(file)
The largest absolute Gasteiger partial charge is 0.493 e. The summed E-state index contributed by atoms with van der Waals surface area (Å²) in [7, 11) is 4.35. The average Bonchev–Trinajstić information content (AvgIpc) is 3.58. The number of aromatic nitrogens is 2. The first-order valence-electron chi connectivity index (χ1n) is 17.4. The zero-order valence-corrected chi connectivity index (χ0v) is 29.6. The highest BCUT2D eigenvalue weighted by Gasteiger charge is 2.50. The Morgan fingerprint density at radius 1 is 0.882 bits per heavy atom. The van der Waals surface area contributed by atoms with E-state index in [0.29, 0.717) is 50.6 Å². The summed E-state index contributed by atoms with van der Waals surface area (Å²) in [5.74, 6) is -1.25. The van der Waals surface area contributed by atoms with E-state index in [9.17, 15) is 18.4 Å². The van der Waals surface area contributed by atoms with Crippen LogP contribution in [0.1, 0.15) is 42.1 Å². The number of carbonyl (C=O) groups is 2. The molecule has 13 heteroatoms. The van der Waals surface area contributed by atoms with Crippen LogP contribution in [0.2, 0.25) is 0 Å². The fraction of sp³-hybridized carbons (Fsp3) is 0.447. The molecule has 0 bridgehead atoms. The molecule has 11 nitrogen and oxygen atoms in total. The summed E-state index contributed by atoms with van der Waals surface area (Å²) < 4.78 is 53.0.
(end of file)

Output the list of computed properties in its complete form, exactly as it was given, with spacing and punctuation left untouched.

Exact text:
The largest absolute Gasteiger partial charge is 0.493 e. The summed E-state index contributed by atoms with van der Waals surface area (Å²) in [7, 11) is 4.35. The average Bonchev–Trinajstić information content (AvgIpc) is 3.58. The number of aromatic nitrogens is 2. The first-order valence-electron chi connectivity index (χ1n) is 17.4. The zero-order valence-corrected chi connectivity index (χ0v) is 29.6. The highest BCUT2D eigenvalue weighted by Gasteiger charge is 2.50. The Morgan fingerprint density at radius 1 is 0.882 bits per heavy atom. The van der Waals surface area contributed by atoms with E-state index in [0.29, 0.717) is 50.6 Å². The summed E-state index contributed by atoms with van der Waals surface area (Å²) in [5.74, 6) is -1.25. The van der Waals surface area contributed by atoms with E-state index in [9.17, 15) is 18.4 Å². The van der Waals surface area contributed by atoms with Crippen LogP contribution in [0.1, 0.15) is 42.1 Å². The number of carbonyl (C=O) groups is 2. The molecule has 13 heteroatoms. The van der Waals surface area contributed by atoms with Crippen LogP contribution in [0.2, 0.25) is 0 Å². The fraction of sp³-hybridized carbons (Fsp3) is 0.447. The molecule has 0 bridgehead atoms. The molecule has 11 nitrogen and oxygen atoms in total. The summed E-state index contributed by atoms with van der Waals surface area (Å²) < 4.78 is 53.0.